Today I learned that memory overcommitment in Linux is a rather complicated topic. The first thing is that there are 3 modes for memory overcommitment (
/proc/sys/vm/overcommit_memory) in the kernel which range from 0 which tries to determine how much of the allocated memory an application actually uses and allow overcommitment to 2 which requires the kernel to have enough free memory for each memory allocation that is happening in the system. Important to know is, that while the former option ignores the overcommit ration (
/proc/sys/vm/overcommit_ratio), the latter takes it very seriously and use
Swap + RAM * (overcommit_memory / 100) as total memory limit. Which means while
overcommit_memory mode 0 provides more memory than your system has to offer, mode 2 might leaves multiple gigabyte of memory unused if not adjusted to your needs.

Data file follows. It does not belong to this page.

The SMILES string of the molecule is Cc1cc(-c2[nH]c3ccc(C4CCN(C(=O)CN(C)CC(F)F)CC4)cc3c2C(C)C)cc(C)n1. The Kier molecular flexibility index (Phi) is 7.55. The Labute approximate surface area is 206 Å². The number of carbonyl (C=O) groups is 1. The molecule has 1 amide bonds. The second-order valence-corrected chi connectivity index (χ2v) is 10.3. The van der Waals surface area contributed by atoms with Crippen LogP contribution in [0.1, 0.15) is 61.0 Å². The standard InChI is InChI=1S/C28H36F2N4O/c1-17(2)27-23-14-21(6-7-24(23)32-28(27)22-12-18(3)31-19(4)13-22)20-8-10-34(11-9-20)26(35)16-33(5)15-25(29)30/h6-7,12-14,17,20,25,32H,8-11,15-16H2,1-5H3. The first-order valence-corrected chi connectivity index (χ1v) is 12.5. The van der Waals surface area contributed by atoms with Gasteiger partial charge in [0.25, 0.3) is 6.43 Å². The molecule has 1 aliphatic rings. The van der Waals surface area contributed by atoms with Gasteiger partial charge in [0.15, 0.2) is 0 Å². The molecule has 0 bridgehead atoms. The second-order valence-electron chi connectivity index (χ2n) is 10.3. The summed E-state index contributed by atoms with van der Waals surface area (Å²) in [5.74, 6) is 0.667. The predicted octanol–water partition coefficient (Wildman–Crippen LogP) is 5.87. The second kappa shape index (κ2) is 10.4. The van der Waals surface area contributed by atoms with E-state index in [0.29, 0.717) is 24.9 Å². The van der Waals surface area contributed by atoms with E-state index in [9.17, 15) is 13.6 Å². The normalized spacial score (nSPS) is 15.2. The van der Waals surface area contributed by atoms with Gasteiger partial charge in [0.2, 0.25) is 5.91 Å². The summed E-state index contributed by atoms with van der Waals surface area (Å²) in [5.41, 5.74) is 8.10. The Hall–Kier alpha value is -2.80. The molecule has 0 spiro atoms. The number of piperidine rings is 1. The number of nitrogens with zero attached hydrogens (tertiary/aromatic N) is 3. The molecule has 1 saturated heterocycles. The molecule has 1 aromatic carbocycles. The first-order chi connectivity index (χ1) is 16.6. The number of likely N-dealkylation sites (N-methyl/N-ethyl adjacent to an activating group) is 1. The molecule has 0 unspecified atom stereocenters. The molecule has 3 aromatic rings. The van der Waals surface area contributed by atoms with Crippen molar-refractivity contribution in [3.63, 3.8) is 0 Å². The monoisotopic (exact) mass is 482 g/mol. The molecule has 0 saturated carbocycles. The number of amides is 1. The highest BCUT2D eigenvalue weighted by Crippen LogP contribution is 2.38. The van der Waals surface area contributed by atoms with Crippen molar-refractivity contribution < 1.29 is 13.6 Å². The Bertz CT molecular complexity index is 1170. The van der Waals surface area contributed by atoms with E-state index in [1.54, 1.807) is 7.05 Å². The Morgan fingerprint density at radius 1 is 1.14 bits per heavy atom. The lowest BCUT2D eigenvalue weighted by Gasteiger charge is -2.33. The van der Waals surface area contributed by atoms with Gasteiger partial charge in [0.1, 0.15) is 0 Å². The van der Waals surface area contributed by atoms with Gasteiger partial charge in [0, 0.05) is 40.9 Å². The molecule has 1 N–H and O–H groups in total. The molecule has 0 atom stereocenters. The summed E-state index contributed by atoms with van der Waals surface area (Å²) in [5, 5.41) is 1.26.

I came across this after having my system killing my GNOME shell when starting a VM which I assigned 6GB of RAM, while only having 4GB of free memory available. After that the OOM killer decided to go on a rampage and kill various programs, including the GNOME shell which killed my entire user session. Doing my research I came across some quite interesting articles which explained some of the backgrounds. Now I’m experimenting with some settings to improve the memory management on my system.